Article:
Where to begin? Presented with 3,000 plants in every shade of green and every texture and pattern of leaves, choosing a subject was no small task at the Lyman Conservatory at the Botanic Garden of Smith College in Northhampton, Mass. I spent the day there sketching and generally getting a much needed green fix after months of winter browns. Here’s the first of the pieces I did there, an exotic pitcher plant native to Borneo.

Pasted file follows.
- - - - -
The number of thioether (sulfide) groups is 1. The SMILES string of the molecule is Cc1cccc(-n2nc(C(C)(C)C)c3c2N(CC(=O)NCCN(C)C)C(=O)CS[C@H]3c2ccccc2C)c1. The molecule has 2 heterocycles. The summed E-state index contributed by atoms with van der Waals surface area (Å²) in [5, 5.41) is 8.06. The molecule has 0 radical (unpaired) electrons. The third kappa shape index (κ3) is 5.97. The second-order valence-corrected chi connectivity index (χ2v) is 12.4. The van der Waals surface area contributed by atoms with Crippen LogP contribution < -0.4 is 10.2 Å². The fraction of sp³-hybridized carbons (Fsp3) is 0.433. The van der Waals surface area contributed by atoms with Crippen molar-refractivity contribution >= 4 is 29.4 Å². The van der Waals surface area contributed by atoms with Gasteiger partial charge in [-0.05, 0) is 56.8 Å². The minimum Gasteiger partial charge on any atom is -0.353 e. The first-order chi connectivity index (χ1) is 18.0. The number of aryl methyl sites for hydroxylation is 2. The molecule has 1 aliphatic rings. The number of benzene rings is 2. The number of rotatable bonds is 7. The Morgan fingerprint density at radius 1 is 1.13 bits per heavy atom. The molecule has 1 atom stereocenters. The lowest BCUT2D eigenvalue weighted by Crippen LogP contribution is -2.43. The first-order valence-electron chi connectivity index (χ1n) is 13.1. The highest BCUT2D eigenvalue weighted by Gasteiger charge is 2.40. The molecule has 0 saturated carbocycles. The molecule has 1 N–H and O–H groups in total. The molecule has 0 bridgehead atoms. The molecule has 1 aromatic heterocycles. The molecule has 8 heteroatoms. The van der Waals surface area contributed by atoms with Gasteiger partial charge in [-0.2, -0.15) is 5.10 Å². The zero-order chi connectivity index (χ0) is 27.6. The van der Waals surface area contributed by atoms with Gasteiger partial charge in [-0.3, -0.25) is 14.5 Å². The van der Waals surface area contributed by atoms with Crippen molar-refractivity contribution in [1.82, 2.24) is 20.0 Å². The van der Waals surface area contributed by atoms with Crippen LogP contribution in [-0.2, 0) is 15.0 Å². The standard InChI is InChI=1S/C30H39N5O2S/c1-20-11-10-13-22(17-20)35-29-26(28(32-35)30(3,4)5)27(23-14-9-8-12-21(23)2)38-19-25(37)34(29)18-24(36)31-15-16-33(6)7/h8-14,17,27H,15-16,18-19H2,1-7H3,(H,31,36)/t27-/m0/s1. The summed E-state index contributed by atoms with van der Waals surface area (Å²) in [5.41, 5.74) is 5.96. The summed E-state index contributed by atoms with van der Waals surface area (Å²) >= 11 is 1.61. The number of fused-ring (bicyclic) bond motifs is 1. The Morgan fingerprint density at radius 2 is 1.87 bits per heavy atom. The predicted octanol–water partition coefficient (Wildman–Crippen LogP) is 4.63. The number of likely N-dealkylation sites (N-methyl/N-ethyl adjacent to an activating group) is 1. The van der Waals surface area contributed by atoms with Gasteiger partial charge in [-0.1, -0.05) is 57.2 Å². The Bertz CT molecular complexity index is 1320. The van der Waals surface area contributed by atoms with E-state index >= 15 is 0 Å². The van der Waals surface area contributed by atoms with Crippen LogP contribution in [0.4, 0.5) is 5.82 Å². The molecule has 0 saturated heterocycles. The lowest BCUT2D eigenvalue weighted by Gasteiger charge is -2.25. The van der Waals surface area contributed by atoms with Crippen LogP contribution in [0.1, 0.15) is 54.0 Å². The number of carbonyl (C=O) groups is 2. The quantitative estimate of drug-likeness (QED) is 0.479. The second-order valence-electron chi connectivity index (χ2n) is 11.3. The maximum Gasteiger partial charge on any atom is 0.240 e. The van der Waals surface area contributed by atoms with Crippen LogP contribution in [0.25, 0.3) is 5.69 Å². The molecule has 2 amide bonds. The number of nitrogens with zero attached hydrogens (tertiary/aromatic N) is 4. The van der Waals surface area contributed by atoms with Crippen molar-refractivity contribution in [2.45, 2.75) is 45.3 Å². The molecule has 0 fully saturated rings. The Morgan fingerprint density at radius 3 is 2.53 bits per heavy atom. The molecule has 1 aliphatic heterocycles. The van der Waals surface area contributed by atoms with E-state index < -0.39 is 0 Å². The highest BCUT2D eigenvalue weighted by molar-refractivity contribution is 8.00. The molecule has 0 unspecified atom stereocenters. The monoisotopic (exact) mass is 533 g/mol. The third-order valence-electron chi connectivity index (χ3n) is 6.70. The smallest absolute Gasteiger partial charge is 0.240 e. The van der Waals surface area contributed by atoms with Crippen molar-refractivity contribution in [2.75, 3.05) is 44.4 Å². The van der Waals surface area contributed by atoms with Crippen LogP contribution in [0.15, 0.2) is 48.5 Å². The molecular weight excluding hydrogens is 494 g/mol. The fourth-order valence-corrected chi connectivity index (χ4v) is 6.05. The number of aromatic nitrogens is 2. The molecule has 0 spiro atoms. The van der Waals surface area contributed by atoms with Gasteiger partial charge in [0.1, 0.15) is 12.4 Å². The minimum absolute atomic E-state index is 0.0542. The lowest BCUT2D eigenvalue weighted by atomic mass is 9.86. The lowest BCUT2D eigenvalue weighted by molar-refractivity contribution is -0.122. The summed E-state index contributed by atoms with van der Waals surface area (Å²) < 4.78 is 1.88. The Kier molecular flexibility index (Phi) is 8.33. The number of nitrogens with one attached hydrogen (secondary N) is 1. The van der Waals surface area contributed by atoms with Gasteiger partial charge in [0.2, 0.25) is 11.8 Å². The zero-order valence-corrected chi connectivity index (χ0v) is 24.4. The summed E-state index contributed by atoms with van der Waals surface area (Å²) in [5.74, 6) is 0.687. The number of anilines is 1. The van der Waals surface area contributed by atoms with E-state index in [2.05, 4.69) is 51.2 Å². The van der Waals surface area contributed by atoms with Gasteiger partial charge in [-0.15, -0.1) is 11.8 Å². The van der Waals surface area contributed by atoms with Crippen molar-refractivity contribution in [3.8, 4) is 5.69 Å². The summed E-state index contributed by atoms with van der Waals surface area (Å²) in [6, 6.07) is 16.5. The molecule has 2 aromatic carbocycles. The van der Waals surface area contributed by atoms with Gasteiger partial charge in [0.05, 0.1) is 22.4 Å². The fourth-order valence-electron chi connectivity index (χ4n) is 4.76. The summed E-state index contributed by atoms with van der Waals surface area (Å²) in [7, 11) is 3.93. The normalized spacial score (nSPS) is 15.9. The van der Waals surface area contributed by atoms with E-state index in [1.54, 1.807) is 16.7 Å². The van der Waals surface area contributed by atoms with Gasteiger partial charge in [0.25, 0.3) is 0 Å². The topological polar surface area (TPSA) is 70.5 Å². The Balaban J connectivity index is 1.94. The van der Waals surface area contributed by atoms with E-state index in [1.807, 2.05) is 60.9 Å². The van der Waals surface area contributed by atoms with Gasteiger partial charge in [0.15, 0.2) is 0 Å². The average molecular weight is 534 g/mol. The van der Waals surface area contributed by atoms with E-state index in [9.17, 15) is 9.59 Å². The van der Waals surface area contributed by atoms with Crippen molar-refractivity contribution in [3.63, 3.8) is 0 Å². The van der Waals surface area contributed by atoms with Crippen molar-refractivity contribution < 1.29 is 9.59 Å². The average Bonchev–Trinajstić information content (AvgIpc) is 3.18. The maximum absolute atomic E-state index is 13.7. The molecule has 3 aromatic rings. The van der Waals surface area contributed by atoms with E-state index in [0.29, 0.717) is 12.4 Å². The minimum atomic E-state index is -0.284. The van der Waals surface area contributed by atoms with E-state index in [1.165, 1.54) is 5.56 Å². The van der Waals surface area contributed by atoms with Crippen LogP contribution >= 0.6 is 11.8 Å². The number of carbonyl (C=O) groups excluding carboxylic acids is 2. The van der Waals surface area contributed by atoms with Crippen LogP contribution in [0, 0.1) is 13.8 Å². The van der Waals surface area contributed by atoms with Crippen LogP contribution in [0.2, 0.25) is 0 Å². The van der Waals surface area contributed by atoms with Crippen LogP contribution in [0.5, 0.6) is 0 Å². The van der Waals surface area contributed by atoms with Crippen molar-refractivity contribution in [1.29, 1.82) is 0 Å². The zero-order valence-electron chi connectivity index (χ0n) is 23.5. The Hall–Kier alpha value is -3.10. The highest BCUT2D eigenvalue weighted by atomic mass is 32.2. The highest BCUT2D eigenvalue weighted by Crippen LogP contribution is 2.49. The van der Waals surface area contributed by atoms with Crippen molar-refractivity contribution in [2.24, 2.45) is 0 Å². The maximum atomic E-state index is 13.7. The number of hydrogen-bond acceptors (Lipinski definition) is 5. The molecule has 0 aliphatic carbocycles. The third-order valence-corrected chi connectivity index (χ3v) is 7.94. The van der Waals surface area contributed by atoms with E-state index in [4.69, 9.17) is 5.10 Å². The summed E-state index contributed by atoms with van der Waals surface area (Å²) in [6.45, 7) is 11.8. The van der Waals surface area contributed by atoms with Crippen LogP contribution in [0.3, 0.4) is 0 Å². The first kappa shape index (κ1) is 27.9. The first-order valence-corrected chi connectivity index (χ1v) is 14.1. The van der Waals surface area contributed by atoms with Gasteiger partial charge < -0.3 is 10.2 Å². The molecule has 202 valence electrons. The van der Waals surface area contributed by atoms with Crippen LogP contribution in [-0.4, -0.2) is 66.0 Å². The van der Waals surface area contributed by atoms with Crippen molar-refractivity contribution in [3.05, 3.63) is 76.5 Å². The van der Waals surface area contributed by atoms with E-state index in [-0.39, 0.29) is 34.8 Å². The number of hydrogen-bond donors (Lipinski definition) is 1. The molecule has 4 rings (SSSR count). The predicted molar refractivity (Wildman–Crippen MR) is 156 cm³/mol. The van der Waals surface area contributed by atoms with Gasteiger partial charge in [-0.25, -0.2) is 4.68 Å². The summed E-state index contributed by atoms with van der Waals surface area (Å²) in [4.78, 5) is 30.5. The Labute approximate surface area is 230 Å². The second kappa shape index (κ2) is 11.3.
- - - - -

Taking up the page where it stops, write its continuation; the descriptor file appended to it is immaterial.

Tips and Techniques: What could be better for practicing how to mix greens? Use house plants or find a greenhouse near you and see how many shades of green you can mix. I used primarily sap green with raw umber and quin rose for the pitcher plants, but burnt sienna made its way into the tops of the pitchers and a lighter mix of sap green and cobalt blue helped the leaves and vines in the background recede. Take care when using reds with greens—mixing the two when wet will give you nice browns, but if you want to keep the red tones, wait until the green has dried and then add a layer of red on top.